5 posts in this topic


In New Zealand it seems that the only fish we can keep in an aquaponics system is goldfish, unless we start cutting through rolls of red tape. As a home enthusiast I don't think its worth the effort. In aquaponics you grow fish to eat, in bunnyponics you grow rabbits to eat or sell but the main product for me is their poop.

I have been doing some experimenting lately with rabbit poop and throw this idea into the forum to get some feedback and guidance from those people wiser than me.

I have read that rabbit poop is one of the best natural composts that can be put straight onto a garden without composting and it is rich in NPK. My system is based on a combination of three ideas - Global buckets (earth box variation), wicking system and hydroponics. The nutrient is nothing but rabbit poop suspended in water in a bucket with holes in it..

At the moment I am watering this nutrient through the filler tubes by hand till it flows out of the overflow holes drilled 50mm up from the bottom of the bucket. My next goal is to pump the nutrient through the filler tubes and as it flows out of the overflow holes it will flow into an NTF system where I will be growing lettuce, watercress etc.

At the moment the results are pleasing as shown in the photo. I change the rabbit poop about once a week and put the old stuff in my worm farm. My media is a mixture of perlite, coir, compost and worm casting.

I would appreciate any advice or guidance to help me with this experiment.


aimy likes this

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Hi Ceefa,

mornings has experimented widely with rabbit manure in his vermiponics set up. I suggest that you read these threads.....here....and here.

The worms are an important part of the integration. Unlike your system, however, mornings uses the worms to mineralise the rabbit manure to release the nutrients first........where yours (if I understand it correctly) extracts the nutrients by soaking the manure and gives the residual sludge to the worms.

Keep us posted on your results. By the way, don't rule out goldfish as the nutrient source for your growing system. They are cheap, hardy and produce copious quantities of poop.

Are you not able to keep trout in NZ?


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I see some real advantages using rabbits instead of fish. FIsh take 6 months to a year to grow out, and some more than that. Rabbits grow out in much shorter time I believe. I never raised rabbits, but thought about it. THe missus was not amicable to the idea of eathing "thumper".

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Hi Ceefa:

I have a rabbit. I like your idea. to use bunny poop to grow lettuce. I was wondering if you can help me. I have a hydroponic system that is set up to grow lettuce. Can I put bunny poop tea into the water ?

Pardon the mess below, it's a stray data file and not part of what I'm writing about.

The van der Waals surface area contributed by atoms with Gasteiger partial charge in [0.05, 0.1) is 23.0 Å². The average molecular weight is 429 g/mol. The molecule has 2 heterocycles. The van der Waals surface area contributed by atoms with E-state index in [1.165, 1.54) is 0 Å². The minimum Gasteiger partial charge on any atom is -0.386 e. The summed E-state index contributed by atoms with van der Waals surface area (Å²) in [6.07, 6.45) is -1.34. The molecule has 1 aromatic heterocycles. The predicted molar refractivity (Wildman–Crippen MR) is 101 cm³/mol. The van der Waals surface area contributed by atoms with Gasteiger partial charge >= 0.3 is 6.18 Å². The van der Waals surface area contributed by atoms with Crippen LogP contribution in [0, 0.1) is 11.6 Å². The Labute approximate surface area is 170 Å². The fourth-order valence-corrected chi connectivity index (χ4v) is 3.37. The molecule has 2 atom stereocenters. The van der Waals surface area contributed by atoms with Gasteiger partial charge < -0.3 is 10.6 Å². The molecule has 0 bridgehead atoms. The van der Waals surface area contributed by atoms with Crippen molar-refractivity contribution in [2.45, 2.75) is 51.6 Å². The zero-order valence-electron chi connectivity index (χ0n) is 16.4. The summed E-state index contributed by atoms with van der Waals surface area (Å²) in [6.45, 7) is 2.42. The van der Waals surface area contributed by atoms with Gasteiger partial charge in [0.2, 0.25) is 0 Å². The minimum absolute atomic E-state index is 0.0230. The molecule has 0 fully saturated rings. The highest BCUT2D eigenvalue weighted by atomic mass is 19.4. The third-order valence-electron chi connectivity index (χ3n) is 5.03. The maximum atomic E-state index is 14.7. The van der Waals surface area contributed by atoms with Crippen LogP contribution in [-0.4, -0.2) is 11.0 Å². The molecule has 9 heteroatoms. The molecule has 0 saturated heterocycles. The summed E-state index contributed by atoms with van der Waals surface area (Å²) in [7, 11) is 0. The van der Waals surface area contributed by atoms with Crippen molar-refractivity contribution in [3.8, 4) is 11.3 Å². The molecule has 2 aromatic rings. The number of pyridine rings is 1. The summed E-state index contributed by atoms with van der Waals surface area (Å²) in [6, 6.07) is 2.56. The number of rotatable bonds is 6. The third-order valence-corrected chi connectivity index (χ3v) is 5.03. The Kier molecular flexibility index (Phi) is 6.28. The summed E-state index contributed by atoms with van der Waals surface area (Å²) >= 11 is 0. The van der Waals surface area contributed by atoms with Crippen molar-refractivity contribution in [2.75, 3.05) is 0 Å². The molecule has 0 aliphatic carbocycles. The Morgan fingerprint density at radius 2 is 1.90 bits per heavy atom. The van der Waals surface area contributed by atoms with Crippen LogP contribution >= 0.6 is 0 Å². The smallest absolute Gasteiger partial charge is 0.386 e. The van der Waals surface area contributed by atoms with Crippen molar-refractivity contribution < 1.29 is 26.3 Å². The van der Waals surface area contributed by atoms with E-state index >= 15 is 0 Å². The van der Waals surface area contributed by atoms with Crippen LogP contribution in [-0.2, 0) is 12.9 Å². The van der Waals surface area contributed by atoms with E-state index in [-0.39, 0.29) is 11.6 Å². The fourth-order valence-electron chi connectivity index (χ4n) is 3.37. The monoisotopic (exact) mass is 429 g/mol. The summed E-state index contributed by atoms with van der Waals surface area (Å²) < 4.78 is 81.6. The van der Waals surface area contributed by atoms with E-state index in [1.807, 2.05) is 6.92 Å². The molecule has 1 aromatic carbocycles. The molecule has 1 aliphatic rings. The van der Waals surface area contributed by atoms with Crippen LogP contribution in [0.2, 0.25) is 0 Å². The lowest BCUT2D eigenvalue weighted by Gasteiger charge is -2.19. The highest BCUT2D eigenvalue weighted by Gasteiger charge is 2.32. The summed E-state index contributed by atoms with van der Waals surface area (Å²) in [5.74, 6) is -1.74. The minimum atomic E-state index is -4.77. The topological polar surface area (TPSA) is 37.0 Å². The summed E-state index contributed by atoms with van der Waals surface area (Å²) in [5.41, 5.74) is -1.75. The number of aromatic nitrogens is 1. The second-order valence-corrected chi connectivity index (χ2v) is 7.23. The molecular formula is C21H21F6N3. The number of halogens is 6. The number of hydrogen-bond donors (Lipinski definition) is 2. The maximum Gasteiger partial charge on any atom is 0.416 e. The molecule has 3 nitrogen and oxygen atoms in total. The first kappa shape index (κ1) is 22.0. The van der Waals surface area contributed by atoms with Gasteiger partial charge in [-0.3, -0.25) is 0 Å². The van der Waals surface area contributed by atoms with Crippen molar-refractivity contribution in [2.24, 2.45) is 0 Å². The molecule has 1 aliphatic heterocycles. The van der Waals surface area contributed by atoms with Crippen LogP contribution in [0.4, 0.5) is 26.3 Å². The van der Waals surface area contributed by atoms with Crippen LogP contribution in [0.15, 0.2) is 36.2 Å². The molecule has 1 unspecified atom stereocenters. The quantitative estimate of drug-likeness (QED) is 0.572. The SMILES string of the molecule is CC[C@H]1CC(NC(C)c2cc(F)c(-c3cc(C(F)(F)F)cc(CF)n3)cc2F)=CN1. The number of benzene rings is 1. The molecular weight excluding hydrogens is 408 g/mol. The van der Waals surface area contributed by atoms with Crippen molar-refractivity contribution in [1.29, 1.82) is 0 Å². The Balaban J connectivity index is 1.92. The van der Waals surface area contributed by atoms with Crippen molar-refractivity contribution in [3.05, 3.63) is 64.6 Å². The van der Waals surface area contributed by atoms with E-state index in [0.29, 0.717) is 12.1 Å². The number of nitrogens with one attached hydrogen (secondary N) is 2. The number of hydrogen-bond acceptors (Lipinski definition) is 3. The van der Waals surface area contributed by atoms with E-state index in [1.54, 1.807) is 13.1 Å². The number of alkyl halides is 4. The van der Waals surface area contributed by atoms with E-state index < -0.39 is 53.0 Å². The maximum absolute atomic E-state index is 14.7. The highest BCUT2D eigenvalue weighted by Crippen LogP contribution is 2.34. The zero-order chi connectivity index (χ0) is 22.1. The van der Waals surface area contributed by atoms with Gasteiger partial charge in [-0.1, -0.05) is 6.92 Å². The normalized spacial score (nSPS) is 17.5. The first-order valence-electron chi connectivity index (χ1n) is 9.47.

Thank you.


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Hi aimy

Welcome to APN/HQ

Ceefa haven't checked in, in a few years so I wouldn't expect a respons from him any time soon.

Hopefully some other rabbit keeping members can give you their take on the Q. 

Meanwhile , I found this doc./info on rabbit poo tea here : https://riseandshinerabbitry.com/2012/03/31/the-benefits-and-uses-of-rabbit-manure/ quote:

 Manure Tea – “Bunny Brew” – Rabbit manure tea is the colored water that manure has been steeped in and is full of nutrients making a concentrated liquid organic garden fertilizer! The nutrients from the manure dissolve easily into the water were it can be added to sprayers or watering cans. To make the tea, put a heaping shovel full of rabbit manure in a burlap bag or porous cloth with the four corners tied together. Put the bag in a 5 gallon bucket and fill with water. Allow it to seep in the warm sunshine for a week. Remove the bag and suspend it above the bucket until it stops dripping. You can speed up the process by putting manure directly into the bucket with the water and let it sit for 3 days, stirring daily. Then put some burlap over the top of another empty bucket (making a strainer) and pour thru the cloth to strain out the solids. Suspend the solids in the makeshift strainer above the bucket until it stops dripping. In both processes the solids will not have released all their nutrients to the tea, and they will still be a beneficial soil amendment (put into the garden or compost pile). If you have many plants, you may want to use a big barrel by using the ratio of 1 part manure to 5 parts water. To use the Tea, dilute it until it is about the color of kitchen tea, which should be about one cup of the concentrated manure tea to a gallon of water. Use it to dip every new plant before you transplant them. Dip only the root ball, until bubbles stop coming to the surface (also do this to trees and shrubs before transplanting). Also wet furrows before planting, and fill holes with it before you plant trees or shrubs. Wait until it is all absorbed into the soil allowing all the nutrients to permeate the nearby soil of the plant you are planting. Making and using manure tea is a great way to give your garden crops the extra boost they need for optimal health and growth. Give once a week as a fertilizer and throw out your miracle grow! Experience will tell how often to use and how much. Now that you know how to make bunny brew, you can use it all the time to give your plants that extra boost!



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